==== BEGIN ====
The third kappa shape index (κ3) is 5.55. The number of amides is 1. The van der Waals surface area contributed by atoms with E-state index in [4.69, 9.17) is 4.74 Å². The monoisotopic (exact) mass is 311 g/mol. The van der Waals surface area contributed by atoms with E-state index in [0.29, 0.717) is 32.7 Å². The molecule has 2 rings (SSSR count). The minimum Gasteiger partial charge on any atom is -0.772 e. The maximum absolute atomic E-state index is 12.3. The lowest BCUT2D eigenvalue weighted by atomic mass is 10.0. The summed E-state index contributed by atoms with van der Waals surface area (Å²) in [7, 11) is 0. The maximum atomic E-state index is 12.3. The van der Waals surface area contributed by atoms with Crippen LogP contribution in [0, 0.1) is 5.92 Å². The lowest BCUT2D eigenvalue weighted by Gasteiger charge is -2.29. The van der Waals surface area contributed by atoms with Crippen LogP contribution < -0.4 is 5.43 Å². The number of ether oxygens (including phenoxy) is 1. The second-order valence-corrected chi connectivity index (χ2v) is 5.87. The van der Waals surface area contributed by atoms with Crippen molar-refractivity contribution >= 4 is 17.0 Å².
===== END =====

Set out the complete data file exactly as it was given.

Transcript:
The third kappa shape index (κ3) is 5.55. The number of amides is 1. The van der Waals surface area contributed by atoms with E-state index in [4.69, 9.17) is 4.74 Å². The monoisotopic (exact) mass is 311 g/mol. The van der Waals surface area contributed by atoms with E-state index in [0.29, 0.717) is 32.7 Å². The molecule has 2 rings (SSSR count). The minimum Gasteiger partial charge on any atom is -0.772 e. The maximum absolute atomic E-state index is 12.3. The lowest BCUT2D eigenvalue weighted by atomic mass is 10.0. The summed E-state index contributed by atoms with van der Waals surface area (Å²) in [7, 11) is 0. The maximum atomic E-state index is 12.3. The van der Waals surface area contributed by atoms with Crippen LogP contribution in [0, 0.1) is 5.92 Å². The lowest BCUT2D eigenvalue weighted by Gasteiger charge is -2.29. The van der Waals surface area contributed by atoms with Crippen LogP contribution < -0.4 is 5.43 Å². The number of ether oxygens (including phenoxy) is 1. The second-order valence-corrected chi connectivity index (χ2v) is 5.87. The van der Waals surface area contributed by atoms with Crippen molar-refractivity contribution >= 4 is 17.0 Å².